Nobody Really Manages Projects – Not Even You

That’s right, I said it, nobody really manages projects.  Not even project managers.  Not even you.  In fact, the term project manager is a misnomer. 

  • Project managers do not manage scope
  • Project managers do not manage time
  • Project managers do not manage costs
  • Project managers do not manage projects

They also don’t manage integration, risk, quality, communications, procurement or any of the other nine knowledge areas of the Guide to the Project Management Body of Knowledge (PMBOK® Guide) save one.  There is really only one of the nine knowledge areas that the PM actually does manage.

So what is that one thing that project managers do manage?  Project managers manage only one thing; people.  It is through people that all of those other things are managed.

Consider time management as an example.  How does a PM manage time?  What exactly do they manage when they manage a schedule?  You might argue that they manage the tasks on the schedule (they certainly don’t manage the speed of time passing).  What exactly about those tasks do they manage?  The estimated or actual duration?  How would they "manage" that?  The sequence?  Perhaps.  But that is simply the sequence of when the tasks are performed, that is, when persons will work on them.  What else can they manage about a task?  Susan de la Vergne, a fellow fan of emotional intelligence, had it right when she said "You Can’t Manage Time".

What about cost management?  The PMBOK® Guide breaks cost management down into the following three areas:  cost estimating, cost budgeting, and cost control.  What does the PM "manage" when they manage costs?

  • Cost Estimating – estimating the costs of the resources needed for the project.  That is, the human resources (people) who will work on the project and the other resources that the people will install, use, or consume on the project.
  • Cost Budgeting – Adding up the cost estimates to create a baseline.  How is that simple tabulation a "management" activity?  Answer- it isn’t.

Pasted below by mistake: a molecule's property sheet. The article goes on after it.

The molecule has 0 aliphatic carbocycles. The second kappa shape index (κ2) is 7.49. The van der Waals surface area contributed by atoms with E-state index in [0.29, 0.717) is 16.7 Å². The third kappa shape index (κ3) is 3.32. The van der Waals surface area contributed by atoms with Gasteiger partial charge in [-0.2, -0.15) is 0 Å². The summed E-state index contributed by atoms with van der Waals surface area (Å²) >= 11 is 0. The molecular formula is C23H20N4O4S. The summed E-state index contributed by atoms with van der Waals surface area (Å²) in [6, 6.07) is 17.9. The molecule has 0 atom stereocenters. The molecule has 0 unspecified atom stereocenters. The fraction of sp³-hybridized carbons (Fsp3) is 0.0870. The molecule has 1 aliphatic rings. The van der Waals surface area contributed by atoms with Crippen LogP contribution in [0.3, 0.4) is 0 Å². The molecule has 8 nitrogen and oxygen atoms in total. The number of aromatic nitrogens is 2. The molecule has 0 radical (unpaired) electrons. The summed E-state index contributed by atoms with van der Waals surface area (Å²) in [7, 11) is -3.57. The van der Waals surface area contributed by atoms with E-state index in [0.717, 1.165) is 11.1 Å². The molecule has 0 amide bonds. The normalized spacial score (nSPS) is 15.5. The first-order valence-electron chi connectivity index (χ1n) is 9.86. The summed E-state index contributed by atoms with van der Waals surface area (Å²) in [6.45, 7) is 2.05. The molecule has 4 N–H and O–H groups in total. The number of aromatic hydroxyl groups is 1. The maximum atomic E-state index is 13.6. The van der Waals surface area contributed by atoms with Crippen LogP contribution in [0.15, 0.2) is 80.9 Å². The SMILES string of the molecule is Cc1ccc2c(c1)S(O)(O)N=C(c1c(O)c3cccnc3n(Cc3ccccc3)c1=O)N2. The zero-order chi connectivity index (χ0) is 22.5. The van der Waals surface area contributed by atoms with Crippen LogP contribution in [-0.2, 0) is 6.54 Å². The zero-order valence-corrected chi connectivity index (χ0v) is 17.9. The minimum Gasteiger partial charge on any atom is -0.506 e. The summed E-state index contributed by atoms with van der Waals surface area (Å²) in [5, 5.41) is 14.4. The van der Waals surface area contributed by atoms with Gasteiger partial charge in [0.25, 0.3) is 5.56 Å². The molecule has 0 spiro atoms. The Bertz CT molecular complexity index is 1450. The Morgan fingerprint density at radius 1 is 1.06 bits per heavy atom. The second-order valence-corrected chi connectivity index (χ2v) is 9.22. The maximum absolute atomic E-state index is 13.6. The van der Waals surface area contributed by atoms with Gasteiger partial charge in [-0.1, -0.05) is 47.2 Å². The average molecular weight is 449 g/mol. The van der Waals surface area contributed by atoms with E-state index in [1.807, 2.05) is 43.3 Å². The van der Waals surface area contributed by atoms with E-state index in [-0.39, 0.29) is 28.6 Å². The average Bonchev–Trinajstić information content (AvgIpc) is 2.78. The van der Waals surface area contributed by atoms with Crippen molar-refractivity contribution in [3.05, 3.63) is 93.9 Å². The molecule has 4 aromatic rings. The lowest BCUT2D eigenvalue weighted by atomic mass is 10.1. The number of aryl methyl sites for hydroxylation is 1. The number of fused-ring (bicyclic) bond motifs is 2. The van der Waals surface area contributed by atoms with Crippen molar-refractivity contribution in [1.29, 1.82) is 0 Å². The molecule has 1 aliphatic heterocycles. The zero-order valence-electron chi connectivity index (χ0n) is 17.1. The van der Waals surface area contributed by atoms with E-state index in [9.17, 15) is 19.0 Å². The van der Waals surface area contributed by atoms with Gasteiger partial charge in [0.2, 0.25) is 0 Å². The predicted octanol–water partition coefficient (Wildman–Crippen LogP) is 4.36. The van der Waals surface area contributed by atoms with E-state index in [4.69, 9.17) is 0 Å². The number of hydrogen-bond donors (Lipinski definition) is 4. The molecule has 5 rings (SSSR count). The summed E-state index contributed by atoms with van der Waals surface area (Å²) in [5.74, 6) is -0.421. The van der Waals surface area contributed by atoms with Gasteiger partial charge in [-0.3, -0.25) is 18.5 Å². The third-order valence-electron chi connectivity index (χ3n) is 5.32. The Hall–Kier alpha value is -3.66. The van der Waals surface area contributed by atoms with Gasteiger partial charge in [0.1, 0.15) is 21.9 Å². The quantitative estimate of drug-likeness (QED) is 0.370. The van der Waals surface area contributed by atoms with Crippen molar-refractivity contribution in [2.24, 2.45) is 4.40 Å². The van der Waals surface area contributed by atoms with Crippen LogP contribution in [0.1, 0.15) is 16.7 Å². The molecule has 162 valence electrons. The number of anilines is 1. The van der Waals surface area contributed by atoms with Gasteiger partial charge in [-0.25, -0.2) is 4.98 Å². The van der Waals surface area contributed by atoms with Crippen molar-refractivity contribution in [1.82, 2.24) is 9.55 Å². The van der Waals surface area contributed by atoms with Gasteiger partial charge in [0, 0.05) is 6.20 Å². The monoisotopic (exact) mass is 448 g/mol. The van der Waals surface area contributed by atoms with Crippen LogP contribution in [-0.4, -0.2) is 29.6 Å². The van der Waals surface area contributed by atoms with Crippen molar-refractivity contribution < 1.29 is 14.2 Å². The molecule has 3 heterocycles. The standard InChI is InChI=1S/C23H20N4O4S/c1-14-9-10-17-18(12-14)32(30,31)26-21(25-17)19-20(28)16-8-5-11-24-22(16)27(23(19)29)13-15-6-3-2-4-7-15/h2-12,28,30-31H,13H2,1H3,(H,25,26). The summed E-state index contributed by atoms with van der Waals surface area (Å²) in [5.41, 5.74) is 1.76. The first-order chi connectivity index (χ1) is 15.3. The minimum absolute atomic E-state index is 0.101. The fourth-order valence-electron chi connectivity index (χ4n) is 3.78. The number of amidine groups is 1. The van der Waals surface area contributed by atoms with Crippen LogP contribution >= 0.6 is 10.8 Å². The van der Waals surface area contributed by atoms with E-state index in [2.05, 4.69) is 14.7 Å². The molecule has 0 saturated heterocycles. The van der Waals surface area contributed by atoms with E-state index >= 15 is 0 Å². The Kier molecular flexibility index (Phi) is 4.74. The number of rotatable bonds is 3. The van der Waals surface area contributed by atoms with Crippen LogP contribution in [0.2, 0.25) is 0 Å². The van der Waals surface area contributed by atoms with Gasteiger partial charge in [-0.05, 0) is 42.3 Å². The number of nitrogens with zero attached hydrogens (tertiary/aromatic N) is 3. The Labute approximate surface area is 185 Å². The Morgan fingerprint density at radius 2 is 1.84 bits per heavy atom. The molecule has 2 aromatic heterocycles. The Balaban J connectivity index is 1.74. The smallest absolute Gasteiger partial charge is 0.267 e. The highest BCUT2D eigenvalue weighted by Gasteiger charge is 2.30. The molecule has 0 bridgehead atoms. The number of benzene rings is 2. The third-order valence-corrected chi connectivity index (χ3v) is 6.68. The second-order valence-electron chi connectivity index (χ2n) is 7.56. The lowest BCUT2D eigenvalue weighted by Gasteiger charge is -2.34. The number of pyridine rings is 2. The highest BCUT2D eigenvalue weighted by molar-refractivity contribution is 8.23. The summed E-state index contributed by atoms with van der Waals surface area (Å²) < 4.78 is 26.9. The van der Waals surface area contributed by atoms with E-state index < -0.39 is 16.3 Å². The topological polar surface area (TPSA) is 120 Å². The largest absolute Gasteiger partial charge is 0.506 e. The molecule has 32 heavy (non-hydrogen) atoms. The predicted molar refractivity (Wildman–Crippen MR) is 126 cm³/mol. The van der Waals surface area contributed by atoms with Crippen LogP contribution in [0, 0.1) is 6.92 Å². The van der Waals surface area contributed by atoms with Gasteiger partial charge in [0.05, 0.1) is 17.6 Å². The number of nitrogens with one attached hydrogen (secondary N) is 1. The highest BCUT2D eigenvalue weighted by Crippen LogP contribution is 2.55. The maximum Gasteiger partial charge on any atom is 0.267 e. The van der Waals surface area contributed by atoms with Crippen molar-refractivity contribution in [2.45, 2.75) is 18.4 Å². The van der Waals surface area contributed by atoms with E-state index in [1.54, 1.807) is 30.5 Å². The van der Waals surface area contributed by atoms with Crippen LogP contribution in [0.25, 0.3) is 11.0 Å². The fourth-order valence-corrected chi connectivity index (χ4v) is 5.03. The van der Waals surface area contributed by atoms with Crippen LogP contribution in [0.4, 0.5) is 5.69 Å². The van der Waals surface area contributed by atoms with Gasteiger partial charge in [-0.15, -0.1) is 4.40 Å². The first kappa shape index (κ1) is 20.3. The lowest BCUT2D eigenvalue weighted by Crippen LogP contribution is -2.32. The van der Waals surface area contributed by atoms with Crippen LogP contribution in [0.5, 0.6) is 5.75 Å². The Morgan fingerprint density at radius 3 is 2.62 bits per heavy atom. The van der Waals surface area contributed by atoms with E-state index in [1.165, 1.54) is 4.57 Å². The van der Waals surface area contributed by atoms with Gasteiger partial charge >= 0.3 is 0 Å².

• Cost Control – influencing the factors (i.e. people) that cause cost variances and controlling changes (caused by people) to the project budget.  This is true management, however, the PM is managing the people, not the costs.

My point?  The PMBOK® Guide is long on managing all the wrong things, the things that cannot be managed, and short on managing people.  This is the inverse of what it needs to be.  Projects are completed by people first and foremost.  I dare you to show me a project that has no people on it – it doesn’t exist.  Project managers manage people! 

Even the one section of the PMBOK® Guide that is reportedly about people (Human Resource Management) is weak on managing people.  The four parts of the HR Management section are:

  • Human Resource Planning – Planning for the people we need on the project.
  • Acquire Project Team – Get the people we need on the project.
  • Develop Project Team – Invest in the people on the project.
  • Manage Project Team – AHA!  Eureka!  I think I finally found what it is that PMs need to do on the project.

The HR Management chapter of the PMBOK® Guide is 21 pages long, representing just 6% of the PMBOK content (less back matter).  That is ridiculous!  HR or people management should be the largest section of the PMBOK and it should be first!

I know there are many of you out there who have drank the PMI Kool-Aid who I have completed offended.  Even now you are preparing to unscubscribe from this blog.  Before you do, I challenge you to show me where I am wrong.  I dare you to step up and point out how project managers manage anything but people, or how project management can be performed or separated from managing people. 

Show me and I will recant.  I promise.

Anthony

This Post Has 5 Comments

  1. Anthony,
    I agree completely with this perspective and shortcoming of generally accepted practices of project management. The bulk of the recognized aspects of PM appear like they are administrative in nature. The same old story – Soft vs. Hard and the soft skills win.
    I often see where two PMs can follow the same methodology, use the same tools and have the same support yet one fails where the other succeeds. The only differences come from the PMs ability to build trusting relationships.
    Interestingly, your comments remind me of the transitions that happened in the last 30-50 years (my guess) relative to general management in the thought-worker world. Management philosophy and approaches came to the realization that their world was not about manufacturing optimization, ruling with iron fists, eeking out parts per hour etc. and changed to a more human focus. A focus that ultimately recognized that the value of managers is in getting their people to be productive and build value for their organizations. To do this, they also had to build trusting relationships.